The recent episode of Satyamev Jayate which targeted corruption in the Medical Profession in our country has already generated much heat. From the understandably angry reaction from doctors, outpouring of outrage (aimed at medical profession) from general public to acerbic articles in the mainstream press, the episode has stimulated a lot of debate. This in itself is not a bad thing. Being a part of Medical Profession for the last 30 years, the entire episode affected me deeply. Not because it talked of corruption in my profession. (After all, which sphere of life in modern India is untainted by corruption?) But what disturbed me was the realization that the profession of healing, previously looked upon as a Noble profession, is now regarded with deep suspicion by the common citizen of our country.
While accepting the fact that all is not well with the Medical profession in our country, I would like all commentators (including Amir Khan) to refrain from bad-mouthing all doctors indiscriminately as the number of good and ethical Doctors in India far exceeds those indulging in questionable practices and such generalizations just go on to drive a wedge of suspicion and destroy the Doctor-patient relationship. This, in the long run, will simply harm the interest of the patients.
There is no denying the fact that advanced medical care in India is prohibitively expensive. I know many instances where even members of Medical profession were unable to afford the treatment of conditions requiring Intensive care or cancer chemotherapy. But are Doctors responsible for this state of affairs? Health is a State subject but both the Central and State governments have proven to be woefully inadequate to the challenge of providing even basic healthcare to the citizens of our country, so the question of providing advance health care gets left far behind. In this scenario, the only option left for most citizens is go in for private healthcare. Treatment in multi-specialty corporate hospitals is expensive. And the feeling that needless investigations, unnecessary procedure/operations and costly drugs have been used persists in the minds of many of the patients. Unfortunately, there is hardly any provision made for illness/hospitalization in the monthly budgets of most Indian family. Health insurance is often absent and even if present, usually meager. Thus any expense pertaining to illness/hospitalization is unplanned and unwelcome. This results in a simmering resentment in the minds of most people and in the end this ire gets directed at the healthcare in general and Doctors in particular. So every time an Amir Khan targets the medical profession, it finds a resonance across the nation.
While many commentators have compared the Indian Healthcare system with that of USA/ European countries and rightly pointed out some deficiencies, they would be well advised to compare the cost of health care services in those countries with that in India. They will be surprised to see that Healthcare costs in India are a fraction of that in USA/ Europe.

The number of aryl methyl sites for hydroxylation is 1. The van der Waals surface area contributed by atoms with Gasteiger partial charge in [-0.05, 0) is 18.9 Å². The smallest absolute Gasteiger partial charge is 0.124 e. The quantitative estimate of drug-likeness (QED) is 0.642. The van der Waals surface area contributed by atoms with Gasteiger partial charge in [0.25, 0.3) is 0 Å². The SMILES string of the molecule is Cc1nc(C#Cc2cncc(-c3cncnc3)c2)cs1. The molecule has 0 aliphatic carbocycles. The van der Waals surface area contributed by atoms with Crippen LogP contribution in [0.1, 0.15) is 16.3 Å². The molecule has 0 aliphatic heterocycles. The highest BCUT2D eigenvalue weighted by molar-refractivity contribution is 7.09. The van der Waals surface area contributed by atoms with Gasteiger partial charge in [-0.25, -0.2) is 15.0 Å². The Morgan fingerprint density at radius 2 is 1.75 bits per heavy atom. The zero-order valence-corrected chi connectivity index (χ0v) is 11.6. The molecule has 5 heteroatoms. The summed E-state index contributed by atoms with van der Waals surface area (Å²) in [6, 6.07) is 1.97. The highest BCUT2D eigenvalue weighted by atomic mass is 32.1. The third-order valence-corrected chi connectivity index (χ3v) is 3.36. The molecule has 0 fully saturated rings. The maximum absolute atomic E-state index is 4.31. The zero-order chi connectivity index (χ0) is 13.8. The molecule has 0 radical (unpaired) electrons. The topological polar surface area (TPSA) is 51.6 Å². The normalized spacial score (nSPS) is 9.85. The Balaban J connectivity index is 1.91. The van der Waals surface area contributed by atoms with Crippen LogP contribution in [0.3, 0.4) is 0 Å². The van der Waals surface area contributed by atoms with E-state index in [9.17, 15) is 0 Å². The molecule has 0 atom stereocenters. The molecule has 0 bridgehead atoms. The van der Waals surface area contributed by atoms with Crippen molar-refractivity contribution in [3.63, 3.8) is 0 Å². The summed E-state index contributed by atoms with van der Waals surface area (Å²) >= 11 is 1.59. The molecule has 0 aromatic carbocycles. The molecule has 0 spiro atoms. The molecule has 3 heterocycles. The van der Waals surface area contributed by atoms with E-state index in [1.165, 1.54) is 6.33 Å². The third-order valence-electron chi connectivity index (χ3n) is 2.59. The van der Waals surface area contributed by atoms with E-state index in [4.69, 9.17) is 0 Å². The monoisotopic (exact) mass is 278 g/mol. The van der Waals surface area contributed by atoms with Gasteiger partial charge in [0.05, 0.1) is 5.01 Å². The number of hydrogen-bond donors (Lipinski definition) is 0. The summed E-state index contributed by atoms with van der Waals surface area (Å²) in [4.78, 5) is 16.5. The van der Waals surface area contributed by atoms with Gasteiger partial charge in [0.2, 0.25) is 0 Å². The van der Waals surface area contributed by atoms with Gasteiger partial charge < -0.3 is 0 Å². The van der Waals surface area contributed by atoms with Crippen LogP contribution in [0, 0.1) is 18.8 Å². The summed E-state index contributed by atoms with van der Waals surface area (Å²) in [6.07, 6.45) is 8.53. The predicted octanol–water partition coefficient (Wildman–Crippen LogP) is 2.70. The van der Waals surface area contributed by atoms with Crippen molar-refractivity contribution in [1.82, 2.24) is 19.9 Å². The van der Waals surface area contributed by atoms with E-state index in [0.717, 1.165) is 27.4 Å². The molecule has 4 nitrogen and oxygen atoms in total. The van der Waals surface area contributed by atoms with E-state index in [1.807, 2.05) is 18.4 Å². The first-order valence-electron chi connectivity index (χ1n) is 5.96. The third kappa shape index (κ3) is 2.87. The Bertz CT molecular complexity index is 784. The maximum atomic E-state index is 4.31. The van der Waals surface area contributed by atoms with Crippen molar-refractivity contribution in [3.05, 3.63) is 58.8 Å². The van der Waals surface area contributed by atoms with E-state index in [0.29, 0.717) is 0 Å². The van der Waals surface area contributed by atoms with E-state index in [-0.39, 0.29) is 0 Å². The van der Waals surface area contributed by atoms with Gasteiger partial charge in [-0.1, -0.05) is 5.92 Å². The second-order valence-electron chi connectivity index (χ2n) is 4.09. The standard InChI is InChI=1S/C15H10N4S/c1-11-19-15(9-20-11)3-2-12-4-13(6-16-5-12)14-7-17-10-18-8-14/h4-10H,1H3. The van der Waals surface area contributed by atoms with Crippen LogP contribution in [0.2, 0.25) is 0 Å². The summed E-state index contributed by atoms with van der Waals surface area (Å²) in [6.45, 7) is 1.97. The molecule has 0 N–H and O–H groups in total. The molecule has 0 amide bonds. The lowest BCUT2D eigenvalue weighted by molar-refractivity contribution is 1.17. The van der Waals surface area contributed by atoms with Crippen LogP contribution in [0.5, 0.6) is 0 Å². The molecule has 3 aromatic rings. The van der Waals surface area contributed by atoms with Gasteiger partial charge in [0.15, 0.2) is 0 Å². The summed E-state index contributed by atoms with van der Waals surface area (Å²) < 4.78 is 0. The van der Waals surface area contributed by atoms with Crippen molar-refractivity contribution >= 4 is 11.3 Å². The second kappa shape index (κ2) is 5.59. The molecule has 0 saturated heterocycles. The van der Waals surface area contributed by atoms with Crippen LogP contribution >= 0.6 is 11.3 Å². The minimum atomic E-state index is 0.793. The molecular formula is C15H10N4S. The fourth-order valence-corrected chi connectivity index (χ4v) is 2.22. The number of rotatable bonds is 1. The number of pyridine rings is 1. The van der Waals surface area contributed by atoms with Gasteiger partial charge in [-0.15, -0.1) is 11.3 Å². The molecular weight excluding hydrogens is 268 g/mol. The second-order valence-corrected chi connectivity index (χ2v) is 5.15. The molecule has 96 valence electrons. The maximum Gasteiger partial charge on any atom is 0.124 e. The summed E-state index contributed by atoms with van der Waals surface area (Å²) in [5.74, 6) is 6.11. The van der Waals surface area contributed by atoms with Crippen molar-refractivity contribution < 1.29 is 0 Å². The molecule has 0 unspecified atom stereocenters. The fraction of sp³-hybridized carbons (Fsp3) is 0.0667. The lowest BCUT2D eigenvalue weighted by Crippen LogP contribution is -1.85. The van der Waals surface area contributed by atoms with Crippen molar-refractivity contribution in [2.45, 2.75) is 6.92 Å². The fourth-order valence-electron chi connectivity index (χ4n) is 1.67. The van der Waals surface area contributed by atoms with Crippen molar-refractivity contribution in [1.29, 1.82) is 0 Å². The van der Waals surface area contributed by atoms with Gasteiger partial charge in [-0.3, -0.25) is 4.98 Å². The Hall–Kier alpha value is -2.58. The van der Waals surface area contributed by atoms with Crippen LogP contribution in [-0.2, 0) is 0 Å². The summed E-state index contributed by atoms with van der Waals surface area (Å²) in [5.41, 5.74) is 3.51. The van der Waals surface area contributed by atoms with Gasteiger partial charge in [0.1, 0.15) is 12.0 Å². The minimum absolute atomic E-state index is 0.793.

So where is the solution? I believe that opening more Government Medical Colleges in semi-urban and rural areas will go a long way in improving the health infrastructure of our country and take advance health care to places where it is most needed. This will also help improve the woeful Doctor-patient ratio of the country.
Health insurance is a sector that needs a lot of work. And the state run agencies like LIC should provide low cost health insurance to the needy sections of the society.
The pharmaceutical industry should be regulated and the price of essential / life-saving drugs should be capped to make them more affordable. This will help in doing away with the huge profit margins and also discourage malpractices like use of expensive drugs unnecessarily.
The Medical Council of India should be strengthened and be manned by professionals with unimpeachable credentials.
Practices like 'Continuing Medical Education' and 'Prescription audits' for Doctors be encouraged and made a norm.
Another aspect which generally escapes the attention of general public are the increasing episodes of violence aimed at Doctors/ paramedical staff and clinical establishments. Doctors should be provided with adequate security and legal right to practice their profession without any fear. Some states like Andhra Pradesh, Punjab and Delhi have already passed ordinances about ‘Prevention of violence against Clinical establishments and Medical personnel.’ Other states need to take cognizance and follow suit.
Another important lacuna in the health delivery systems of our country is the presence of huge number of Quacks/ unqualified persons masquerading as doctors in our country. And don't think that it is a problem seen only in rural or semi-urban areas. Even in cities like Delhi and Lucknow, the quacks outnumber the qualified doctors by a huge percentage. And the regulatory authorities seem to be least bothered about this menace.
And lastly, public health be accorded the highest priority and budgetary provisions be made for it by the Central and State governments.
Only then can we hope to achieve a healthcare system which confirms to the expectations of all our citizens.